Introducing: Denise Polk Propagation Scholar, Gina Trabucco

Excerpt from California Plant Society Santa Cruz Chapter's "Cypress Cone: Volume 44, Number 4, July - August 2019"

July 01, 2019

All of us who knew and loved Denise Polk (1957-2017) were happy when the Denise Polk Propagation Scholarship was established last year, co-funded by the UCSC Arboretum and Botanic Garden and the Santa Cruz County Chapter of CNPS. The current scholar, Gina Trabucco, is working with poached dudleyas and establishing a new rock garden in the Arboretum’s Conservation Garden.


Gina with her favorite dudleya.

“It must be more than a hundred years old!”

Photo by Jackie Pascoe

Gina was inspired to work with dudleyas while participating in the Arboretum Interactive Ecology Internship program (spring 2018), led by Brett Hall. She participated in a trip with Stephen McCabe to replant dudleyas confiscated from poachers in Big Sur. The rock garden is also her Senior Project—Gina has just completed a degree in Environmental Studies at UCSC.

The rock garden provides a home for many of the rescued dudleya plants that can’t be returned to the wild, due to exposure to nursery conditions and possible pathogens. Most of the dudleyas in the rock garden are either Dudleya farinosa (bluff lettuce) or Dudleya caespitosa (coast dudleya). Both are highly sought after by poachers due to the recent craze for dudleyas as house plants in parts of Asia.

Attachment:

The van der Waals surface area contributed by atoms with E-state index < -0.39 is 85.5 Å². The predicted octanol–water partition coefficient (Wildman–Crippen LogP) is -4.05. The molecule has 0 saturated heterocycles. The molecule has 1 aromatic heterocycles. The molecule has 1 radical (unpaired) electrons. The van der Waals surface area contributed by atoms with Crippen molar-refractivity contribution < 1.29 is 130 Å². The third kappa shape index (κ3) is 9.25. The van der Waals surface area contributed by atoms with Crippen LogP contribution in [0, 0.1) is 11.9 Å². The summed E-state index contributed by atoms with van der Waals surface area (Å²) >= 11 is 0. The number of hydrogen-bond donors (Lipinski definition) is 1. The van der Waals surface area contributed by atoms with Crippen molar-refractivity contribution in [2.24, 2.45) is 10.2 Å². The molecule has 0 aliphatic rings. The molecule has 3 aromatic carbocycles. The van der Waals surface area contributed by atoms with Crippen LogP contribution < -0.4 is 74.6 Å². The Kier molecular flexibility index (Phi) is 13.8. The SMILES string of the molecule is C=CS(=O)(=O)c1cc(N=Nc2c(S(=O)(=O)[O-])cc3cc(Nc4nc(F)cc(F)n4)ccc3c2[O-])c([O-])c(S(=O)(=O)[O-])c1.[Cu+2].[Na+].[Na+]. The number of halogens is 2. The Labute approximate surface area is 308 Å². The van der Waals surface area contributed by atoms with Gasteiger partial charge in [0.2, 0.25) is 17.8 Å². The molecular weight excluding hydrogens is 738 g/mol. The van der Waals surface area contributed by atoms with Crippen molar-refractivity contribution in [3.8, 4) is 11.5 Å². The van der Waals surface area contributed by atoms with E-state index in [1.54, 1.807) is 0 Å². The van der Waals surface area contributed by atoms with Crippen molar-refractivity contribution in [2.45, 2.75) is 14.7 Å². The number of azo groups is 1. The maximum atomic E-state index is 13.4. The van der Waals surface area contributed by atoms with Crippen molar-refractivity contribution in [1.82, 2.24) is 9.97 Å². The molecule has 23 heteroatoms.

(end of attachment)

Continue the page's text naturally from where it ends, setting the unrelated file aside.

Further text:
Gina has also been propagating and planting about thirty other coastal species. While the rock garden doesn’t represent a specific plant community, all of its plants are native from Northern San Luis Obispo to Southern Mendocino and within fifteen miles of the coast. They include Acmispon spp., Armeria maritima, Clarkia spp., Erigeron glaucus, Eriogonum parvifolium, Lupinus nanus,

L. arboreus, Pellaea andromedifolia, Phacelia spp., and Selaginella bigelovii. Framing the rock garden will be larger plantings, including Ceanothus spp. and Artemisia pycnocephala.

Gina told me about her favorite plant in the rock garden, a Dudleya farinosa. “It was so heavy and droopy with its own weight, I had to be careful. I just planted it last week. This is something they poached—something this big! For this to be one cluster, it must be more than a hundred years old! They’re slow growers and it takes them a long time to get going.”


Newly planted dudleya in UCSC Arboretum rock garden. Photos
by Jackie Pascoe.

Signage planned for the rock garden will highlight conservation efforts to protect dudleyas, as well as the risk of invasive non-native plants to native coastal ecosystems—which we can easily see right along West Cliff Drive as well as the coastal bluffs north of Santa Cruz.

If you visit the Arboretum this summer, you might find Gina there. She’ll be working to complete the rock garden plantings before going on to a career in restoration ecology.

Denise was a professional propagator, working initially for Barbara Coe at Saratoga Horticultural foundation and later for UCSC. Denise also led our chapter’s propagation group from 1992 to 2014. In her quiet and cheerful way, she taught us much and we all miss her still. Denise was also active in many community outreach efforts and received a California Native Plant Society Volunteer Recognition Award in 2014.



Commemorative Plaque

Read the rest of this edition of The Cypress Cone here.